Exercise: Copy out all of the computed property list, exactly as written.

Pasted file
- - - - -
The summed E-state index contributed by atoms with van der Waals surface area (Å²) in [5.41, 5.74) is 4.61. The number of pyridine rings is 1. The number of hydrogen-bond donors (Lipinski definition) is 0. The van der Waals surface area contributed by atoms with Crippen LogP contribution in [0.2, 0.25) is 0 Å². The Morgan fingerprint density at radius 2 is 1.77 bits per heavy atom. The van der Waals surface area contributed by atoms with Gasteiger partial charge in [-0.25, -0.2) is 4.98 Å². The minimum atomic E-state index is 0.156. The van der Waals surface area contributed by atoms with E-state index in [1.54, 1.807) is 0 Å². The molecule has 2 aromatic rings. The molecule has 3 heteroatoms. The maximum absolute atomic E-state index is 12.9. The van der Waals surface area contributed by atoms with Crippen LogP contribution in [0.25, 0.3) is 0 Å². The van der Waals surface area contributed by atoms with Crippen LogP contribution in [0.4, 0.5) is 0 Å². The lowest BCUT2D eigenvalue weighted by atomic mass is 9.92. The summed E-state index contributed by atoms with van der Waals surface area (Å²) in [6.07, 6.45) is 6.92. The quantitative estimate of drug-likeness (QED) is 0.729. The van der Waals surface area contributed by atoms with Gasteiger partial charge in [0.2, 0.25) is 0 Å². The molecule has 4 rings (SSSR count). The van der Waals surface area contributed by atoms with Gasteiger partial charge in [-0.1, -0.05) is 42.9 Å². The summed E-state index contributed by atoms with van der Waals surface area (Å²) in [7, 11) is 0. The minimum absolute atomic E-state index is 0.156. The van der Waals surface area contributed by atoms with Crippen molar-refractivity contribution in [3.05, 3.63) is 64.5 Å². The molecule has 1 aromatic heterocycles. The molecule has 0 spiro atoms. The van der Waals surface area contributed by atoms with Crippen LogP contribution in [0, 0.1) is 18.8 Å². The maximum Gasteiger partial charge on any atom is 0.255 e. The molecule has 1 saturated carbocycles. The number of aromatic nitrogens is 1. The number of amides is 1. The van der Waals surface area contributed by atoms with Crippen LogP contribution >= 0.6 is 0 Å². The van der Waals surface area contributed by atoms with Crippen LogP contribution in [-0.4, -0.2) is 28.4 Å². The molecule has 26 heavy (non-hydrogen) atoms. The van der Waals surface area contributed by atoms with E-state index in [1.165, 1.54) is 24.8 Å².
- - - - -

The summed E-state index contributed by atoms with van der Waals surface area (Å²) in [5.41, 5.74) is 4.61. The number of pyridine rings is 1. The number of hydrogen-bond donors (Lipinski definition) is 0. The van der Waals surface area contributed by atoms with Crippen LogP contribution in [0.2, 0.25) is 0 Å². The Morgan fingerprint density at radius 2 is 1.77 bits per heavy atom. The van der Waals surface area contributed by atoms with Gasteiger partial charge in [-0.25, -0.2) is 4.98 Å². The minimum atomic E-state index is 0.156. The van der Waals surface area contributed by atoms with E-state index in [1.54, 1.807) is 0 Å². The molecule has 2 aromatic rings. The molecule has 3 heteroatoms. The maximum absolute atomic E-state index is 12.9. The van der Waals surface area contributed by atoms with Crippen LogP contribution in [0.25, 0.3) is 0 Å². The van der Waals surface area contributed by atoms with Crippen LogP contribution in [0.4, 0.5) is 0 Å². The lowest BCUT2D eigenvalue weighted by atomic mass is 9.92. The summed E-state index contributed by atoms with van der Waals surface area (Å²) in [6.07, 6.45) is 6.92. The quantitative estimate of drug-likeness (QED) is 0.729. The van der Waals surface area contributed by atoms with Gasteiger partial charge in [0.2, 0.25) is 0 Å². The molecule has 4 rings (SSSR count). The van der Waals surface area contributed by atoms with Gasteiger partial charge in [-0.1, -0.05) is 42.9 Å². The summed E-state index contributed by atoms with van der Waals surface area (Å²) in [7, 11) is 0. The minimum absolute atomic E-state index is 0.156. The van der Waals surface area contributed by atoms with Crippen molar-refractivity contribution in [3.05, 3.63) is 64.5 Å². The molecule has 1 aromatic heterocycles. The molecule has 0 spiro atoms. The van der Waals surface area contributed by atoms with Crippen LogP contribution in [0, 0.1) is 18.8 Å². The maximum Gasteiger partial charge on any atom is 0.255 e. The molecule has 1 saturated carbocycles. The number of aromatic nitrogens is 1. The number of amides is 1. The van der Waals surface area contributed by atoms with Crippen LogP contribution >= 0.6 is 0 Å². The van der Waals surface area contributed by atoms with Crippen LogP contribution in [-0.4, -0.2) is 28.4 Å². The molecule has 26 heavy (non-hydrogen) atoms. The van der Waals surface area contributed by atoms with E-state index in [1.165, 1.54) is 24.8 Å².